Saturday, November 23, 2013



By Bruce J Maier

When I first heard this record by Sherman Baker it struck me as warm and familiar,  bringing me in yet something was strange enough to keep me listening. We've all been told that less is more but I believe there are other times when more is right. Such is the case with the deep tank reverb used on the album’s opening track The Knave which contributed a bit of a wash-out like the way some of the old Columbia recordings of Simon and Garfunkel’s voices were produced and of which I always loved. To accompany his voice Baker uses a steady rhythm on the low strings of the guitar to carry all the beat of the song’s intro while he weaves his melody in and out of the empty spaces and then, much to my joy the guitar tracks start to build with the drums and Bass coming in at the precise moment of perfection and I think I’m hearing a song that Al Stewart (Year Of The Cat) could have written back in the late nineteen-seventies. Not a bad way to start off a good record and I’m not implying that the song lacks originality at all. In fact most everything we hear today has pretty much been done before but the genius plays out by how we use the colors in the crayon box of music doesn't it? There are only a few notes in our musical scale yet there are millions of ways to sequence them, and Sherman Baker does a fine job arranging them his own way.

I found myself engaged in his song “ Highway Prayer “ with its arpeggiated acoustic guitar moving at a rapid pace against an ethereal sea of guitar-effect pads in the far background. It is soothing but not to the point of becoming a new-age meditation track by any means. The words of the poem are beautiful but sung softly so as to not be in your face unless you chose for them to be. Then I start getting into Baker’s head and his thought process as a producer; why he chose this, why that was left out – and realize the sheer artistry of the man.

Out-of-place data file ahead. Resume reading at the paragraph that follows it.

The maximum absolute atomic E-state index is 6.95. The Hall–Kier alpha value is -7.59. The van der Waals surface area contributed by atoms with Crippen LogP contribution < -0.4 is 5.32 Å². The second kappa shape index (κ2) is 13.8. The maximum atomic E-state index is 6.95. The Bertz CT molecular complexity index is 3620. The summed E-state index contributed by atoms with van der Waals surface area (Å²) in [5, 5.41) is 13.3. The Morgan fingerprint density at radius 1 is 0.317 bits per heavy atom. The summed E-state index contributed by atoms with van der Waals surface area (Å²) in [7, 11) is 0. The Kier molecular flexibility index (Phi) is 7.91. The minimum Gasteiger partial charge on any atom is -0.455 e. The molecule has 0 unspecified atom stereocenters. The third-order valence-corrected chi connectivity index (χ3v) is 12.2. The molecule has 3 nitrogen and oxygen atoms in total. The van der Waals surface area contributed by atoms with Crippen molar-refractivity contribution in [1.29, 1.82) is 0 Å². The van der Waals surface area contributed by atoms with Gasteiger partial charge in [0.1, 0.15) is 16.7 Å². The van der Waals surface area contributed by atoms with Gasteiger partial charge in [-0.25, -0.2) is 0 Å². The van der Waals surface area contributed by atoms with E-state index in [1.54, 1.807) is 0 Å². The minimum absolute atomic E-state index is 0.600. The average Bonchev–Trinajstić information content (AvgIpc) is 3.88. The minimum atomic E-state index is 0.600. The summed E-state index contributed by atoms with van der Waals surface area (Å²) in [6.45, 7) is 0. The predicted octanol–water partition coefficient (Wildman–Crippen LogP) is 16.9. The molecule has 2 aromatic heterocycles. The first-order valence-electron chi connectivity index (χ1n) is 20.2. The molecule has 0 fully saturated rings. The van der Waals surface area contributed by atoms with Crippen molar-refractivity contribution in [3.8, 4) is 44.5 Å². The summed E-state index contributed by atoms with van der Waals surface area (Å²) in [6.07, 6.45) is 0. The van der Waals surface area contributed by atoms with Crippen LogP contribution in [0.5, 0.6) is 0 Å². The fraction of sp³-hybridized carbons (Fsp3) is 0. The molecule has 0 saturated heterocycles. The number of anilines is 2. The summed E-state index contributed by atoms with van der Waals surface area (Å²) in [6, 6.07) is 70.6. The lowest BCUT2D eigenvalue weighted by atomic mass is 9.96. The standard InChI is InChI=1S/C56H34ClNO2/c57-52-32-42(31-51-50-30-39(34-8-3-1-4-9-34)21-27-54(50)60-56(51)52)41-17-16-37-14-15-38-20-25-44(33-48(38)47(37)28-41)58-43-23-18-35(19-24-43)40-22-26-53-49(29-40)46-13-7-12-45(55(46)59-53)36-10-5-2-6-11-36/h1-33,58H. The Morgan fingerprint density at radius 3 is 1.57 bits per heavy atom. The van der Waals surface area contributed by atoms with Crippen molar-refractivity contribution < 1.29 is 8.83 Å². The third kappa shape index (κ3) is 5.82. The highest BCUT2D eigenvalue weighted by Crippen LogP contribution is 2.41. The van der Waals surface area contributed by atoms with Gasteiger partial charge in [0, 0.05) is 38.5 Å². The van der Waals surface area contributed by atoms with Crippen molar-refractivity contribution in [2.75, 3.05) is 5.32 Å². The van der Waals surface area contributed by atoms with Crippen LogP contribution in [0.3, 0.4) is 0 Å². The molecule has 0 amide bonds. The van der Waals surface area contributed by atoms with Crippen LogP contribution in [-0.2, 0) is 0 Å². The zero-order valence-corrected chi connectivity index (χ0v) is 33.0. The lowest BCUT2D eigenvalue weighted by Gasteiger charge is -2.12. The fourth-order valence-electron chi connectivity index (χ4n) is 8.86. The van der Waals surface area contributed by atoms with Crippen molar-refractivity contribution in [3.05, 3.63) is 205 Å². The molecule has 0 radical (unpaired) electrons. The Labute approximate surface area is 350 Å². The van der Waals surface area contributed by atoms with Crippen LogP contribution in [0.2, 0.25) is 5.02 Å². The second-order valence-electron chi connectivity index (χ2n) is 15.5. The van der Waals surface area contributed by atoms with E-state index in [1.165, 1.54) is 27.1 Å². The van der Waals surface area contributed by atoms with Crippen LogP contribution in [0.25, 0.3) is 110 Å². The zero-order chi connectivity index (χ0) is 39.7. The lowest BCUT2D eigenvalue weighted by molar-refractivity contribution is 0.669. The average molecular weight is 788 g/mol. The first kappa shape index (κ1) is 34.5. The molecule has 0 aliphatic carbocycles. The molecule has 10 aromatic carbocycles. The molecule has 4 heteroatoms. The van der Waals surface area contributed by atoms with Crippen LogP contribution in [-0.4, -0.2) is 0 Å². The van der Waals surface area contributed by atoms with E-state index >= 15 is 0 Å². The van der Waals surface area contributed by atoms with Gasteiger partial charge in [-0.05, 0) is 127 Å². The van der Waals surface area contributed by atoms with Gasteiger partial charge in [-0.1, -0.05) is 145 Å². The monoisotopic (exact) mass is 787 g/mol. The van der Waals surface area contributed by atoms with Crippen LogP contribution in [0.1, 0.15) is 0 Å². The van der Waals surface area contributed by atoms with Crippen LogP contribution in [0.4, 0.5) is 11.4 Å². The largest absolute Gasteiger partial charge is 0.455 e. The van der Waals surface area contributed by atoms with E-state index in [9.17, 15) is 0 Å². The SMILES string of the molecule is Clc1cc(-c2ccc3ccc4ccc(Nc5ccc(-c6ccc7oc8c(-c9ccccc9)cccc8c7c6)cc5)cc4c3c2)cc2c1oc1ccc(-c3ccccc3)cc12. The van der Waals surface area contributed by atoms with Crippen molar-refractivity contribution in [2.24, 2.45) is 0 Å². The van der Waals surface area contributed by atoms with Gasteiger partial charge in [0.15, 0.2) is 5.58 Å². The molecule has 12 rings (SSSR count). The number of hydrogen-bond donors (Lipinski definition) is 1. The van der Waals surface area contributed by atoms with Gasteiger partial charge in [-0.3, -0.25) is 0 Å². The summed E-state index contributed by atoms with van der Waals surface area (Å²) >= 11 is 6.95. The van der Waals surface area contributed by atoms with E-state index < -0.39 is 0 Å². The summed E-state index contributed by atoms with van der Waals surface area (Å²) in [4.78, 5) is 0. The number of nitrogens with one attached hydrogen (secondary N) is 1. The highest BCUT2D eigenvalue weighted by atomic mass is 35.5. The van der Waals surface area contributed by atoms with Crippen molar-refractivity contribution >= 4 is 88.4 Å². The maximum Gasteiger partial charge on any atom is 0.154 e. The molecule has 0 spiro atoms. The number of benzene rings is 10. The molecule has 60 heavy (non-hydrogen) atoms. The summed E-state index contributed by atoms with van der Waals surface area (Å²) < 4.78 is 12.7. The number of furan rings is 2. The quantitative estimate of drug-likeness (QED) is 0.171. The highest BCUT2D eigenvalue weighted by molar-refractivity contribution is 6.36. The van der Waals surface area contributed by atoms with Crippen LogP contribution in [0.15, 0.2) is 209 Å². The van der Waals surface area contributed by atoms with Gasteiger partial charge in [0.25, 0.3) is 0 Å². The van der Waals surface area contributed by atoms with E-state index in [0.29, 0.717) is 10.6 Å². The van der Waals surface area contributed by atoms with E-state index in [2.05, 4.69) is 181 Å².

There are several tracks on this CD that I really like for different reasons but most of all I favor the consistency that has Sherman Baker’s own brand in every melody, poem, arrangement and production. If I were to pick a personal favorite it would have to be We Grow Old because this song is sparse and quirky with it’s up-stoke rhythm and just a single voice setting the stage and slowly building the story. It then blooms like a sunflower of brightness and color with the drums and other instruments, criss-cross harmonies cascading and of course, that killer little slightly de-tuned upright piano that gives it a little Abbey Road charm. I don’t know that Mr. Baker is consciously channeling some Mr. Lennon or not, but it’s a very pleasant, touching and subliminal tribute to the man, or at least a style that the Fab One brought to the world so long ago with his Liverpool mates. So whatever the reason or motivation this is a great song!

Sherman Baker has proved in this self-titled release that he is a songwriter of substance and a very capable musician that I don’t always find combined in the music of today. See, I kind of think there are singers, songwriters, singer-songwriters and then a few of us other weirdo’s who not only want to paint the picture, we want to go to the store and mix the paint ourselves, maybe even make the canvas so that when the song is completed it’s our baby. There’s no one else to consult or to blame. When a record turns out this good though, we deserve to take a longer bow !


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